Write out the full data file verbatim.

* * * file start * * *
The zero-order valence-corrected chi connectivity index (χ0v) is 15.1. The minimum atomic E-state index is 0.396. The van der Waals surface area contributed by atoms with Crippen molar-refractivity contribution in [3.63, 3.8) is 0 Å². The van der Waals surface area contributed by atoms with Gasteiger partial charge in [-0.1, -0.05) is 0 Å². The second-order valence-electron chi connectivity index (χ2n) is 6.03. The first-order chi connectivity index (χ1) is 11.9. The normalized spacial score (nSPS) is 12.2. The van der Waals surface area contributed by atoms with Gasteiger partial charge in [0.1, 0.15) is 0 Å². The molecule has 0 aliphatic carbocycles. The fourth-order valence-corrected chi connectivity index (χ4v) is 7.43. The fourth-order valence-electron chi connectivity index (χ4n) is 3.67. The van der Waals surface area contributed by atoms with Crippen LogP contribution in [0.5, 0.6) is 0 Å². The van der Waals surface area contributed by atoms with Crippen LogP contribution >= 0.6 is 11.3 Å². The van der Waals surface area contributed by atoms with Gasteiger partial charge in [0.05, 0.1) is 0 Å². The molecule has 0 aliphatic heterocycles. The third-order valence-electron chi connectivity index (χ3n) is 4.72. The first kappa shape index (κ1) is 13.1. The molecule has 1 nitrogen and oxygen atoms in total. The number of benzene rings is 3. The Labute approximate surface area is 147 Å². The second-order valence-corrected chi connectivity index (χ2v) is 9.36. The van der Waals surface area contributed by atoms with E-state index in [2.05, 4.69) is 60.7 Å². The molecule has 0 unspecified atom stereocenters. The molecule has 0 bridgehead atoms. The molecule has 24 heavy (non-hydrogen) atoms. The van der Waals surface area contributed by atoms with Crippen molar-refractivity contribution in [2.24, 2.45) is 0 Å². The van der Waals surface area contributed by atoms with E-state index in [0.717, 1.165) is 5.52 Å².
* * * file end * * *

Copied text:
The zero-order valence-corrected chi connectivity index (χ0v) is 15.1. The minimum atomic E-state index is 0.396. The van der Waals surface area contributed by atoms with Crippen molar-refractivity contribution in [3.63, 3.8) is 0 Å². The van der Waals surface area contributed by atoms with Gasteiger partial charge in [-0.1, -0.05) is 0 Å². The second-order valence-electron chi connectivity index (χ2n) is 6.03. The first-order chi connectivity index (χ1) is 11.9. The normalized spacial score (nSPS) is 12.2. The van der Waals surface area contributed by atoms with Gasteiger partial charge in [0.1, 0.15) is 0 Å². The molecule has 0 aliphatic carbocycles. The fourth-order valence-corrected chi connectivity index (χ4v) is 7.43. The fourth-order valence-electron chi connectivity index (χ4n) is 3.67. The van der Waals surface area contributed by atoms with Crippen LogP contribution in [0.5, 0.6) is 0 Å². The van der Waals surface area contributed by atoms with Crippen LogP contribution >= 0.6 is 11.3 Å². The van der Waals surface area contributed by atoms with Gasteiger partial charge in [0.05, 0.1) is 0 Å². The molecule has 0 aliphatic heterocycles. The third-order valence-electron chi connectivity index (χ3n) is 4.72. The first kappa shape index (κ1) is 13.1. The molecule has 1 nitrogen and oxygen atoms in total. The number of benzene rings is 3. The Labute approximate surface area is 147 Å². The second-order valence-corrected chi connectivity index (χ2v) is 9.36. The van der Waals surface area contributed by atoms with E-state index in [2.05, 4.69) is 60.7 Å². The molecule has 0 unspecified atom stereocenters. The molecule has 0 bridgehead atoms. The molecule has 24 heavy (non-hydrogen) atoms. The van der Waals surface area contributed by atoms with Crippen molar-refractivity contribution in [2.24, 2.45) is 0 Å². The van der Waals surface area contributed by atoms with E-state index in [0.717, 1.165) is 5.52 Å².